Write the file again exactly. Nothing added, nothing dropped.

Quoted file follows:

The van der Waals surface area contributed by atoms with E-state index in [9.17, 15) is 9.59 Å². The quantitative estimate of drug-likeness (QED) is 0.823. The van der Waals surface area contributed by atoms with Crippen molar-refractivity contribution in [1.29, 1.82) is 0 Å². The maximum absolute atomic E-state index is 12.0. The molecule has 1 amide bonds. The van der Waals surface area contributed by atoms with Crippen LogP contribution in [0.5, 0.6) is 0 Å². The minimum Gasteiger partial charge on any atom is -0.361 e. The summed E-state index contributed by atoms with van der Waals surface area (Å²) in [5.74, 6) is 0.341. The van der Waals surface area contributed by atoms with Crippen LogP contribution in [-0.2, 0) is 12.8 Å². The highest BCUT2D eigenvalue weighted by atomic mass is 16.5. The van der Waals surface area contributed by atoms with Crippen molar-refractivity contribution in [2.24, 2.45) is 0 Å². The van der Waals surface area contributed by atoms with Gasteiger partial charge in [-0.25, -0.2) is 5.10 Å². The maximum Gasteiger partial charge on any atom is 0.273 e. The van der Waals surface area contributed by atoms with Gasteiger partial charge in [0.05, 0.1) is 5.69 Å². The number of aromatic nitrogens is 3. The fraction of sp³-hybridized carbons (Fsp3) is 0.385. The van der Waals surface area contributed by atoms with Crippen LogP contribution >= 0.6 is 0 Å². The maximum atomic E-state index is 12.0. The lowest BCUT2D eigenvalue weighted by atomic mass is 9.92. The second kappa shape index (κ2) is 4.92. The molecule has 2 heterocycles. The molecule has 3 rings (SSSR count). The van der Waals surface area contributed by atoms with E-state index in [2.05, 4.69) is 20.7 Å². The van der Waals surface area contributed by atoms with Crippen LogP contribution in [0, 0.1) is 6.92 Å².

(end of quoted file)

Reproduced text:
The van der Waals surface area contributed by atoms with E-state index in [9.17, 15) is 9.59 Å². The quantitative estimate of drug-likeness (QED) is 0.823. The van der Waals surface area contributed by atoms with Crippen molar-refractivity contribution in [1.29, 1.82) is 0 Å². The maximum absolute atomic E-state index is 12.0. The molecule has 1 amide bonds. The van der Waals surface area contributed by atoms with Crippen LogP contribution in [0.5, 0.6) is 0 Å². The minimum Gasteiger partial charge on any atom is -0.361 e. The summed E-state index contributed by atoms with van der Waals surface area (Å²) in [5.74, 6) is 0.341. The van der Waals surface area contributed by atoms with Crippen LogP contribution in [-0.2, 0) is 12.8 Å². The highest BCUT2D eigenvalue weighted by atomic mass is 16.5. The van der Waals surface area contributed by atoms with Crippen molar-refractivity contribution in [2.24, 2.45) is 0 Å². The van der Waals surface area contributed by atoms with Gasteiger partial charge in [-0.25, -0.2) is 5.10 Å². The maximum Gasteiger partial charge on any atom is 0.273 e. The van der Waals surface area contributed by atoms with Gasteiger partial charge in [0.05, 0.1) is 5.69 Å². The number of aromatic nitrogens is 3. The fraction of sp³-hybridized carbons (Fsp3) is 0.385. The van der Waals surface area contributed by atoms with Crippen LogP contribution >= 0.6 is 0 Å². The maximum atomic E-state index is 12.0. The lowest BCUT2D eigenvalue weighted by atomic mass is 9.92. The second kappa shape index (κ2) is 4.92. The molecule has 2 heterocycles. The molecule has 3 rings (SSSR count). The van der Waals surface area contributed by atoms with E-state index in [2.05, 4.69) is 20.7 Å². The van der Waals surface area contributed by atoms with Crippen LogP contribution in [0, 0.1) is 6.92 Å².